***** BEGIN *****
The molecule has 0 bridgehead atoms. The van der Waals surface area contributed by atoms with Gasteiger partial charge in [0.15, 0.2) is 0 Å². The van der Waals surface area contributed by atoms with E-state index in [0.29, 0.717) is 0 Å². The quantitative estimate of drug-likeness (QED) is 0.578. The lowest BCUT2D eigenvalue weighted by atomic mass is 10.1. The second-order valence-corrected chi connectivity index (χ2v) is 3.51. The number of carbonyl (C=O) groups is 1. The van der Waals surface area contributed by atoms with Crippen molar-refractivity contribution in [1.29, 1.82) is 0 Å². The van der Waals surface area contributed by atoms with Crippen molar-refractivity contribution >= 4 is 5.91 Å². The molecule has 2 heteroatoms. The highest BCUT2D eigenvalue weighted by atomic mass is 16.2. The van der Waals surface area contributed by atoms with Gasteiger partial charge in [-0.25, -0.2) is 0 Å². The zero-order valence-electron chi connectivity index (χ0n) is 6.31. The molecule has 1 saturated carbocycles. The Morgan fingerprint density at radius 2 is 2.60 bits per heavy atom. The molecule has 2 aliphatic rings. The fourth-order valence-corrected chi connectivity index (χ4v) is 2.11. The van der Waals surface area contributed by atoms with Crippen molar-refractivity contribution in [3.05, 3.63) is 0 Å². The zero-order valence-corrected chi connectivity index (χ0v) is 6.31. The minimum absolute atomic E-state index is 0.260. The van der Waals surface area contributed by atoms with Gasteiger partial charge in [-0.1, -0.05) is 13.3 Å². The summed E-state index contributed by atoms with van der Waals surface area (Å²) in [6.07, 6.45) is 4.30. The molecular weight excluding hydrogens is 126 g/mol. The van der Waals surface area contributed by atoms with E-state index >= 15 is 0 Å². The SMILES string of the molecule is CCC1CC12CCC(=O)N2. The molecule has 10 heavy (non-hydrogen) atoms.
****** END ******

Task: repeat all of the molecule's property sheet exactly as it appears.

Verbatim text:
The molecule has 0 bridgehead atoms. The van der Waals surface area contributed by atoms with Gasteiger partial charge in [0.15, 0.2) is 0 Å². The van der Waals surface area contributed by atoms with E-state index in [0.29, 0.717) is 0 Å². The quantitative estimate of drug-likeness (QED) is 0.578. The lowest BCUT2D eigenvalue weighted by atomic mass is 10.1. The second-order valence-corrected chi connectivity index (χ2v) is 3.51. The number of carbonyl (C=O) groups is 1. The van der Waals surface area contributed by atoms with Crippen molar-refractivity contribution in [1.29, 1.82) is 0 Å². The van der Waals surface area contributed by atoms with Crippen molar-refractivity contribution >= 4 is 5.91 Å². The molecule has 2 heteroatoms. The highest BCUT2D eigenvalue weighted by atomic mass is 16.2. The van der Waals surface area contributed by atoms with Gasteiger partial charge in [-0.25, -0.2) is 0 Å². The zero-order valence-electron chi connectivity index (χ0n) is 6.31. The molecule has 1 saturated carbocycles. The Morgan fingerprint density at radius 2 is 2.60 bits per heavy atom. The molecule has 2 aliphatic rings. The fourth-order valence-corrected chi connectivity index (χ4v) is 2.11. The van der Waals surface area contributed by atoms with Crippen molar-refractivity contribution in [3.05, 3.63) is 0 Å². The zero-order valence-corrected chi connectivity index (χ0v) is 6.31. The minimum absolute atomic E-state index is 0.260. The van der Waals surface area contributed by atoms with Gasteiger partial charge in [-0.1, -0.05) is 13.3 Å². The summed E-state index contributed by atoms with van der Waals surface area (Å²) in [6.07, 6.45) is 4.30. The molecular weight excluding hydrogens is 126 g/mol. The van der Waals surface area contributed by atoms with E-state index >= 15 is 0 Å². The SMILES string of the molecule is CCC1CC12CCC(=O)N2. The molecule has 10 heavy (non-hydrogen) atoms.